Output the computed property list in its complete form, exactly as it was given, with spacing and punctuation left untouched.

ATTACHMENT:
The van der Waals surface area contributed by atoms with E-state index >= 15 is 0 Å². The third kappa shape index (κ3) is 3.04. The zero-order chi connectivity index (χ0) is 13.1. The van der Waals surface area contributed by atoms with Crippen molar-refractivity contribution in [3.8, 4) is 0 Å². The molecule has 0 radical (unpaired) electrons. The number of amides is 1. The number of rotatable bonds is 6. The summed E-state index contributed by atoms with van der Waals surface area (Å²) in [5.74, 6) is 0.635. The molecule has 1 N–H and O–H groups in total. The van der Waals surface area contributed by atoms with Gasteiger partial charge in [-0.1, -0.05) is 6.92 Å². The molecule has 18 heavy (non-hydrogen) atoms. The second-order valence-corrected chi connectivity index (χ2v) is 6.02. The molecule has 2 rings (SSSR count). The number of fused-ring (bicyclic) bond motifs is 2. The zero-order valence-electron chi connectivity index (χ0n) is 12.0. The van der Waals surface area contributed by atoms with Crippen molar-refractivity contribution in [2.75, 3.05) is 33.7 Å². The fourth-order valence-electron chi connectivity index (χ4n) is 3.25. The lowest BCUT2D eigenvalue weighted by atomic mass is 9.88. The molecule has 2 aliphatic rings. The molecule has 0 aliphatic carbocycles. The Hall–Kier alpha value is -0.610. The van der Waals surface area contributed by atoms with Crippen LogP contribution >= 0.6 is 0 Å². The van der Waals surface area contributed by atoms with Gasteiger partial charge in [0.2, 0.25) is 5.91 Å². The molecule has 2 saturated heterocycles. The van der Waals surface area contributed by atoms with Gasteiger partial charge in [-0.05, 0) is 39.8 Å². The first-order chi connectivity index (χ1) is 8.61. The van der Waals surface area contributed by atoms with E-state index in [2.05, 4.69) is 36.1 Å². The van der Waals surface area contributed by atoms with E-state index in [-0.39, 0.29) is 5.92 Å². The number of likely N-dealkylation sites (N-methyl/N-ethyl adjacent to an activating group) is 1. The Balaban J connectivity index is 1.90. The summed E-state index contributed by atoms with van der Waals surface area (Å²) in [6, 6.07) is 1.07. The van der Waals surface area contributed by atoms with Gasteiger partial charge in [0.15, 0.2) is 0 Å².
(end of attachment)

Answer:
The van der Waals surface area contributed by atoms with E-state index >= 15 is 0 Å². The third kappa shape index (κ3) is 3.04. The zero-order chi connectivity index (χ0) is 13.1. The van der Waals surface area contributed by atoms with Crippen molar-refractivity contribution in [3.8, 4) is 0 Å². The molecule has 0 radical (unpaired) electrons. The number of amides is 1. The number of rotatable bonds is 6. The summed E-state index contributed by atoms with van der Waals surface area (Å²) in [5.74, 6) is 0.635. The molecule has 1 N–H and O–H groups in total. The van der Waals surface area contributed by atoms with Gasteiger partial charge in [-0.1, -0.05) is 6.92 Å². The molecule has 18 heavy (non-hydrogen) atoms. The second-order valence-corrected chi connectivity index (χ2v) is 6.02. The molecule has 2 rings (SSSR count). The number of fused-ring (bicyclic) bond motifs is 2. The zero-order valence-electron chi connectivity index (χ0n) is 12.0. The van der Waals surface area contributed by atoms with Crippen molar-refractivity contribution in [2.75, 3.05) is 33.7 Å². The fourth-order valence-electron chi connectivity index (χ4n) is 3.25. The lowest BCUT2D eigenvalue weighted by atomic mass is 9.88. The molecule has 2 aliphatic rings. The molecule has 0 aliphatic carbocycles. The Hall–Kier alpha value is -0.610. The van der Waals surface area contributed by atoms with Crippen LogP contribution >= 0.6 is 0 Å². The van der Waals surface area contributed by atoms with Gasteiger partial charge in [0.2, 0.25) is 5.91 Å². The molecule has 2 saturated heterocycles. The van der Waals surface area contributed by atoms with Gasteiger partial charge in [-0.05, 0) is 39.8 Å². The first-order chi connectivity index (χ1) is 8.61. The van der Waals surface area contributed by atoms with E-state index in [2.05, 4.69) is 36.1 Å². The van der Waals surface area contributed by atoms with E-state index in [-0.39, 0.29) is 5.92 Å². The number of likely N-dealkylation sites (N-methyl/N-ethyl adjacent to an activating group) is 1. The Balaban J connectivity index is 1.90. The summed E-state index contributed by atoms with van der Waals surface area (Å²) in [6, 6.07) is 1.07. The van der Waals surface area contributed by atoms with Gasteiger partial charge in [0.15, 0.2) is 0 Å².